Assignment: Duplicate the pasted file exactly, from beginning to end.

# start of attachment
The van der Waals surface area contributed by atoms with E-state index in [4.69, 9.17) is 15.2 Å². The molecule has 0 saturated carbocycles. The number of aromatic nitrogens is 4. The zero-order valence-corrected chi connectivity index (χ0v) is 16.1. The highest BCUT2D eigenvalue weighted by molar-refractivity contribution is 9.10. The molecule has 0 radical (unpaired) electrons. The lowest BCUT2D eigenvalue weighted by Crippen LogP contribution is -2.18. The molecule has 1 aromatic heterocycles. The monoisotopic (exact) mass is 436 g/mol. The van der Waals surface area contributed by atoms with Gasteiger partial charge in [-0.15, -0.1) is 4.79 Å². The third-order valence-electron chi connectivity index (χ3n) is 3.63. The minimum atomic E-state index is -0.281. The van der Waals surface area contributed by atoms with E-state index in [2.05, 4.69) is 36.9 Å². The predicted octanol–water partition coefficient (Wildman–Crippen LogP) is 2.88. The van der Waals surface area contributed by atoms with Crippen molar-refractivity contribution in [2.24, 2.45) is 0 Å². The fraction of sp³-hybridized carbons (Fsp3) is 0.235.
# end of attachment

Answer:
The van der Waals surface area contributed by atoms with E-state index in [4.69, 9.17) is 15.2 Å². The molecule has 0 saturated carbocycles. The number of aromatic nitrogens is 4. The zero-order valence-corrected chi connectivity index (χ0v) is 16.1. The highest BCUT2D eigenvalue weighted by molar-refractivity contribution is 9.10. The molecule has 0 radical (unpaired) electrons. The lowest BCUT2D eigenvalue weighted by Crippen LogP contribution is -2.18. The molecule has 1 aromatic heterocycles. The monoisotopic (exact) mass is 436 g/mol. The van der Waals surface area contributed by atoms with Gasteiger partial charge in [-0.15, -0.1) is 4.79 Å². The third-order valence-electron chi connectivity index (χ3n) is 3.63. The minimum atomic E-state index is -0.281. The van der Waals surface area contributed by atoms with E-state index in [2.05, 4.69) is 36.9 Å². The predicted octanol–water partition coefficient (Wildman–Crippen LogP) is 2.88. The van der Waals surface area contributed by atoms with Crippen molar-refractivity contribution in [2.24, 2.45) is 0 Å². The fraction of sp³-hybridized carbons (Fsp3) is 0.235.